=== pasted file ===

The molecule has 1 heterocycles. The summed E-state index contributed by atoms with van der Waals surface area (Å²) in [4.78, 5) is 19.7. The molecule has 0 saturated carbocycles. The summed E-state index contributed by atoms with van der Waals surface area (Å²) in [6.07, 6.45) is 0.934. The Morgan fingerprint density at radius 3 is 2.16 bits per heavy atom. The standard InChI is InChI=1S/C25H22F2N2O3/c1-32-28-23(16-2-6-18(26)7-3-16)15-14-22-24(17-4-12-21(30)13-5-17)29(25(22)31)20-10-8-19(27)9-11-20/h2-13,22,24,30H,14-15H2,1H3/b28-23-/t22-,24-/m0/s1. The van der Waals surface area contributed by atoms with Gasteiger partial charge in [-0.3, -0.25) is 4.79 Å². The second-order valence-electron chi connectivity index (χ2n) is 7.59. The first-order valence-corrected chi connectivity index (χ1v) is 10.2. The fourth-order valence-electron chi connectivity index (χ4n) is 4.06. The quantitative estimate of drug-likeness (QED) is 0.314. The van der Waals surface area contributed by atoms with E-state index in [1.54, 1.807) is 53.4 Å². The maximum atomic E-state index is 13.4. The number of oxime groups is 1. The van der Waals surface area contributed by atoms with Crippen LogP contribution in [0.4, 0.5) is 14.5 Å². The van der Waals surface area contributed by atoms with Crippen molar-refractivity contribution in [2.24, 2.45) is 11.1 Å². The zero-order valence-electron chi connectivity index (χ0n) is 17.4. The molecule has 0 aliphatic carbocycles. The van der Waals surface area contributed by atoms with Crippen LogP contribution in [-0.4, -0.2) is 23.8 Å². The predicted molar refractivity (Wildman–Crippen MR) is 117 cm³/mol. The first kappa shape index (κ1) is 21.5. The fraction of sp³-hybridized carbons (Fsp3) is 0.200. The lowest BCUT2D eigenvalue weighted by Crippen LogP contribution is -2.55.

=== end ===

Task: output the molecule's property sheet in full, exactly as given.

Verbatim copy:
The molecule has 1 heterocycles. The summed E-state index contributed by atoms with van der Waals surface area (Å²) in [4.78, 5) is 19.7. The molecule has 0 saturated carbocycles. The summed E-state index contributed by atoms with van der Waals surface area (Å²) in [6.07, 6.45) is 0.934. The Morgan fingerprint density at radius 3 is 2.16 bits per heavy atom. The standard InChI is InChI=1S/C25H22F2N2O3/c1-32-28-23(16-2-6-18(26)7-3-16)15-14-22-24(17-4-12-21(30)13-5-17)29(25(22)31)20-10-8-19(27)9-11-20/h2-13,22,24,30H,14-15H2,1H3/b28-23-/t22-,24-/m0/s1. The van der Waals surface area contributed by atoms with Gasteiger partial charge in [-0.3, -0.25) is 4.79 Å². The second-order valence-electron chi connectivity index (χ2n) is 7.59. The first-order valence-corrected chi connectivity index (χ1v) is 10.2. The fourth-order valence-electron chi connectivity index (χ4n) is 4.06. The quantitative estimate of drug-likeness (QED) is 0.314. The van der Waals surface area contributed by atoms with E-state index in [1.54, 1.807) is 53.4 Å². The maximum atomic E-state index is 13.4. The number of oxime groups is 1. The van der Waals surface area contributed by atoms with Crippen LogP contribution in [0.4, 0.5) is 14.5 Å². The van der Waals surface area contributed by atoms with Crippen molar-refractivity contribution in [2.24, 2.45) is 11.1 Å². The zero-order valence-electron chi connectivity index (χ0n) is 17.4. The molecule has 0 aliphatic carbocycles. The van der Waals surface area contributed by atoms with Crippen LogP contribution in [-0.4, -0.2) is 23.8 Å². The predicted molar refractivity (Wildman–Crippen MR) is 117 cm³/mol. The first kappa shape index (κ1) is 21.5. The fraction of sp³-hybridized carbons (Fsp3) is 0.200. The lowest BCUT2D eigenvalue weighted by Crippen LogP contribution is -2.55.